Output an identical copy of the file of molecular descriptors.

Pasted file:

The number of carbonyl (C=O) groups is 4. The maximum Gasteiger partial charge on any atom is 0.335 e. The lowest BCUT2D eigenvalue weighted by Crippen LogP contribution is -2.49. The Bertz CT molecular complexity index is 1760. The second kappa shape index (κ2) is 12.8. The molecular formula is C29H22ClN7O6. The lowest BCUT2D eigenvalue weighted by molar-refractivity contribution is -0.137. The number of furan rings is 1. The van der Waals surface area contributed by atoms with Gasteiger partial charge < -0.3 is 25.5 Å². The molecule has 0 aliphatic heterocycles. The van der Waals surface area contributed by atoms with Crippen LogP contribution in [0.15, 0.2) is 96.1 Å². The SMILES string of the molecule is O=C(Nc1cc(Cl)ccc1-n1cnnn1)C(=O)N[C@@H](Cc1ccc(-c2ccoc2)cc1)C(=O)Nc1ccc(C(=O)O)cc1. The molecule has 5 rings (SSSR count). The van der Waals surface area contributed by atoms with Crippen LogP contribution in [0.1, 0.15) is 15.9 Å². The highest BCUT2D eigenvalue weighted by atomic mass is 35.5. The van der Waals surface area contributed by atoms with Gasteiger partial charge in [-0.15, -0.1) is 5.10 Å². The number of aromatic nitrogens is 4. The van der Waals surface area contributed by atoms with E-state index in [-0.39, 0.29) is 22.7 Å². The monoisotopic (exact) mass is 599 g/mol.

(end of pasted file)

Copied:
The number of carbonyl (C=O) groups is 4. The maximum Gasteiger partial charge on any atom is 0.335 e. The lowest BCUT2D eigenvalue weighted by Crippen LogP contribution is -2.49. The Bertz CT molecular complexity index is 1760. The second kappa shape index (κ2) is 12.8. The molecular formula is C29H22ClN7O6. The lowest BCUT2D eigenvalue weighted by molar-refractivity contribution is -0.137. The number of furan rings is 1. The van der Waals surface area contributed by atoms with Gasteiger partial charge < -0.3 is 25.5 Å². The molecule has 0 aliphatic heterocycles. The van der Waals surface area contributed by atoms with Crippen LogP contribution in [0.15, 0.2) is 96.1 Å². The SMILES string of the molecule is O=C(Nc1cc(Cl)ccc1-n1cnnn1)C(=O)N[C@@H](Cc1ccc(-c2ccoc2)cc1)C(=O)Nc1ccc(C(=O)O)cc1. The molecule has 5 rings (SSSR count). The van der Waals surface area contributed by atoms with Crippen LogP contribution in [0.1, 0.15) is 15.9 Å². The highest BCUT2D eigenvalue weighted by atomic mass is 35.5. The van der Waals surface area contributed by atoms with Gasteiger partial charge in [-0.15, -0.1) is 5.10 Å². The number of aromatic nitrogens is 4. The van der Waals surface area contributed by atoms with E-state index in [-0.39, 0.29) is 22.7 Å². The monoisotopic (exact) mass is 599 g/mol.